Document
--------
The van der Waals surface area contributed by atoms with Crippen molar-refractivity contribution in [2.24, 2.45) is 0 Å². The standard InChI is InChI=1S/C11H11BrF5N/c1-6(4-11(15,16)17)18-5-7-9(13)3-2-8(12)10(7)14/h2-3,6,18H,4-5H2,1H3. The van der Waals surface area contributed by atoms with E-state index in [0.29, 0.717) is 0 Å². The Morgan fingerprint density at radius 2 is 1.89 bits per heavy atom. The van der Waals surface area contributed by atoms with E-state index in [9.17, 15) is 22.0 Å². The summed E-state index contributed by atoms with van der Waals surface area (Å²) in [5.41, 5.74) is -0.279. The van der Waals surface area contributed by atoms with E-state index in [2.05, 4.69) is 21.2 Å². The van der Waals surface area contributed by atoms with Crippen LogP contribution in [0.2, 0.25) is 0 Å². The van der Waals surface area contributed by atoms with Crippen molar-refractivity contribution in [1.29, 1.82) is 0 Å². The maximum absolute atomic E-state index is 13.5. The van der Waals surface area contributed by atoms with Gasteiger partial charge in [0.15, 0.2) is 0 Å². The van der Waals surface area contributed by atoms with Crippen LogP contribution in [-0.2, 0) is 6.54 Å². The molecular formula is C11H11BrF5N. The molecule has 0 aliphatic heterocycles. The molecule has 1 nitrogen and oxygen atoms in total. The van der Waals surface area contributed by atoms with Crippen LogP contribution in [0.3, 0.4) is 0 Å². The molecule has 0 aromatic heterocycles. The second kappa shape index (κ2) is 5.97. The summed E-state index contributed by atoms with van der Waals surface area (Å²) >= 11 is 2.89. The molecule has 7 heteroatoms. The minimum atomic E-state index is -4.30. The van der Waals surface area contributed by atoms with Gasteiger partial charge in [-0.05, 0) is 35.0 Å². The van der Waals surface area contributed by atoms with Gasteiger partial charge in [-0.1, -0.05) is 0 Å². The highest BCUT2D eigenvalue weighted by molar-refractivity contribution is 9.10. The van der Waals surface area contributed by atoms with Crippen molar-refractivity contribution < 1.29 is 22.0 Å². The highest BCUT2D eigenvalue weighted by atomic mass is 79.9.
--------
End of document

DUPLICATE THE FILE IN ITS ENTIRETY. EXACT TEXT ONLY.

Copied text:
The van der Waals surface area contributed by atoms with Crippen molar-refractivity contribution in [2.24, 2.45) is 0 Å². The standard InChI is InChI=1S/C11H11BrF5N/c1-6(4-11(15,16)17)18-5-7-9(13)3-2-8(12)10(7)14/h2-3,6,18H,4-5H2,1H3. The van der Waals surface area contributed by atoms with E-state index in [0.29, 0.717) is 0 Å². The Morgan fingerprint density at radius 2 is 1.89 bits per heavy atom. The van der Waals surface area contributed by atoms with E-state index in [9.17, 15) is 22.0 Å². The summed E-state index contributed by atoms with van der Waals surface area (Å²) in [5.41, 5.74) is -0.279. The van der Waals surface area contributed by atoms with E-state index in [2.05, 4.69) is 21.2 Å². The van der Waals surface area contributed by atoms with Crippen LogP contribution in [0.2, 0.25) is 0 Å². The van der Waals surface area contributed by atoms with Crippen molar-refractivity contribution in [1.29, 1.82) is 0 Å². The maximum absolute atomic E-state index is 13.5. The van der Waals surface area contributed by atoms with Gasteiger partial charge in [0.15, 0.2) is 0 Å². The van der Waals surface area contributed by atoms with Crippen LogP contribution in [-0.2, 0) is 6.54 Å². The molecular formula is C11H11BrF5N. The molecule has 0 aliphatic heterocycles. The molecule has 1 nitrogen and oxygen atoms in total. The van der Waals surface area contributed by atoms with Crippen LogP contribution in [0.3, 0.4) is 0 Å². The molecule has 0 aromatic heterocycles. The second kappa shape index (κ2) is 5.97. The summed E-state index contributed by atoms with van der Waals surface area (Å²) >= 11 is 2.89. The molecule has 7 heteroatoms. The minimum atomic E-state index is -4.30. The van der Waals surface area contributed by atoms with Gasteiger partial charge in [-0.05, 0) is 35.0 Å². The van der Waals surface area contributed by atoms with Gasteiger partial charge in [-0.1, -0.05) is 0 Å². The highest BCUT2D eigenvalue weighted by molar-refractivity contribution is 9.10. The van der Waals surface area contributed by atoms with Crippen molar-refractivity contribution < 1.29 is 22.0 Å². The highest BCUT2D eigenvalue weighted by atomic mass is 79.9.